More LIDAR and its use for public in Austria

At least in the western countries GIS interfaces of administrative entities such as regions and states have become practical and everyday-used tools designed and implemented for all dwellers. The extent of information provided depends on the respective institution and will range from environmental features to administrative information as cadastres or demographic data that can be visualised. However, within the GIS initiative the government of Austria decided to cover the entire country with laser scan flights and provide the information for the broad public as LIDAR derived surface elevation models within the GIS web interfaces. In Austria, public GIS web applications are a federal issue implying that every of the nine regions organises and maintains its own GIS data. Hence, also the LIDAR flights are arranged on a regional level. So far, the laser scan flights for most regions are still in progress or the data are still not accessible to the public. The region of Lower Austria, which is situated in the northeast and surrounds Vienna, already operates a published set of LIDAR data in its GIS-platform. Every time I have to consult those data, mostly for work, I am highly impressed about the accuracy of a LIDAR derived digital elevation model, which has a vertical resolution of around 10cm. The surface model reveals smallest differences in height as those of little channels, rivers, banks, artificial structures as land fills and waste dumps, tiny differences in heights between adjacent fields and forest roads in the steep slopes of the East Alpes. The laser data can be overlaid by ordinary road maps, cadastres and any other desired GIS layer provided by the platform. The information is highly useful for spatial planners, architects, civil engineers, environmental consultants, administrative entities and scientists, but is also available for any interested person. See some examples of the service below.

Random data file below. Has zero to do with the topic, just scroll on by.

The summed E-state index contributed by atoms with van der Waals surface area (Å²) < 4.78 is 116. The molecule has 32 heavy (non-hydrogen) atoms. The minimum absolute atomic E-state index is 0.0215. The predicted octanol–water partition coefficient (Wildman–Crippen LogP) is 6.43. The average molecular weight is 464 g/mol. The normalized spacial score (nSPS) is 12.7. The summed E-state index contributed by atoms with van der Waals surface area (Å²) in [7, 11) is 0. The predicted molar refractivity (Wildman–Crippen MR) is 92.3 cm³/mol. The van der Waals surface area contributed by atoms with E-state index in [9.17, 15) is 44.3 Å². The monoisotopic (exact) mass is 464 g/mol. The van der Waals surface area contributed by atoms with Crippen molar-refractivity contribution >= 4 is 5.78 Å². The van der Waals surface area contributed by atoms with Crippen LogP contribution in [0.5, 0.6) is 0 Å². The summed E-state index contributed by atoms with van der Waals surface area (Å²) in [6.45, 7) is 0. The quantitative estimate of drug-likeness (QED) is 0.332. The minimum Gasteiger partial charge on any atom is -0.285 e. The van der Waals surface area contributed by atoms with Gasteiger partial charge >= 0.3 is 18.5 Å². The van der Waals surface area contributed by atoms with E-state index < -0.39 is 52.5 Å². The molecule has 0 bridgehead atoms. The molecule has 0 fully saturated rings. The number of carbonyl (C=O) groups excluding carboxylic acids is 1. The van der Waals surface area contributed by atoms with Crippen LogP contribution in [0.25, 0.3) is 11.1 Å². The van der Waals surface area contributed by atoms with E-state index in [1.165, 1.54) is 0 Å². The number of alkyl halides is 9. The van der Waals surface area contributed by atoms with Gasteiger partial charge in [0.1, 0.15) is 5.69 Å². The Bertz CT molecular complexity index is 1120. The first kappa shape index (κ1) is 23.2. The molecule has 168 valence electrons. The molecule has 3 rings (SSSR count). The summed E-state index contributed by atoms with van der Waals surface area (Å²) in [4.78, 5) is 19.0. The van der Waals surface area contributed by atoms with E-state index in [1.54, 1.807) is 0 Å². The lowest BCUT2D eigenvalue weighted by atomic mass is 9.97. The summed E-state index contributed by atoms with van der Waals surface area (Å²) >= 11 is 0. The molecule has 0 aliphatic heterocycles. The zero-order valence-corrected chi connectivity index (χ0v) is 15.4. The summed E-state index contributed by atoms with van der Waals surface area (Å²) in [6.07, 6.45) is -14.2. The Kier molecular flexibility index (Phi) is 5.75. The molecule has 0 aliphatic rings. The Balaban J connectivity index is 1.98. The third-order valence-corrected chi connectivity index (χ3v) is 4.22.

GIS-interface of the region of Lower Austria - an overview. The white gap in the centre-right is the city of Vienna, which runs an own GIS interface.

Complete map of the region of Lower Austria and its GIS-interface. The white surface in the centre-right is the city of Vienna, which runs an own GIS service and thus is not shown.

The maps show the area around the city of Krems and the eastern part of the Wachau, UNESCO world heritage and famous for its wine terraces. - The lascer scan greatly reveals a landscape of wine terraces, the river Danube, but also artificial objects as roads and dams.

The maps show the area around the city of Krems close to the Wachau, UNESCO world heritage and famous for its wine terraces. – The laser scan map (upper image) also visualises land boundaries in an own layer. It greatly reveals a landscape of wine terraces, a small river, but also artificial objects as roads and dams. The bottom image shows an aerial image of the same area.

LIDAR heights model in the north of Krems showing wine terraces (here without land boundaries).

LIDAR elevation model in the north of Krems showing a landscape of wine terraces (here without land boundaries).

LIDAR height model of a mountainous landscape in the south of Lower Austria at the border to Styria. The meandering band represents the track of the oldest mountain railway  of the Alps, which was constructed 1854 and is UNESCO world heritage since 1998 (Semmringbahn).

LIDAR elevation model of a mountainous landscape in the south of Lower Austria close to the border of Styria. The meandering structure represents the track of the oldest mountain railway in the Alps, which was constructed in 1854 and is UNESCO world heritage since 1998 (Semmeringbahn). The small lines delineate forest roads in the woody slopes of the Eastern Alps. – LIDAR is able to penetrate forests if they are not too dense.

 

 

 

 

 

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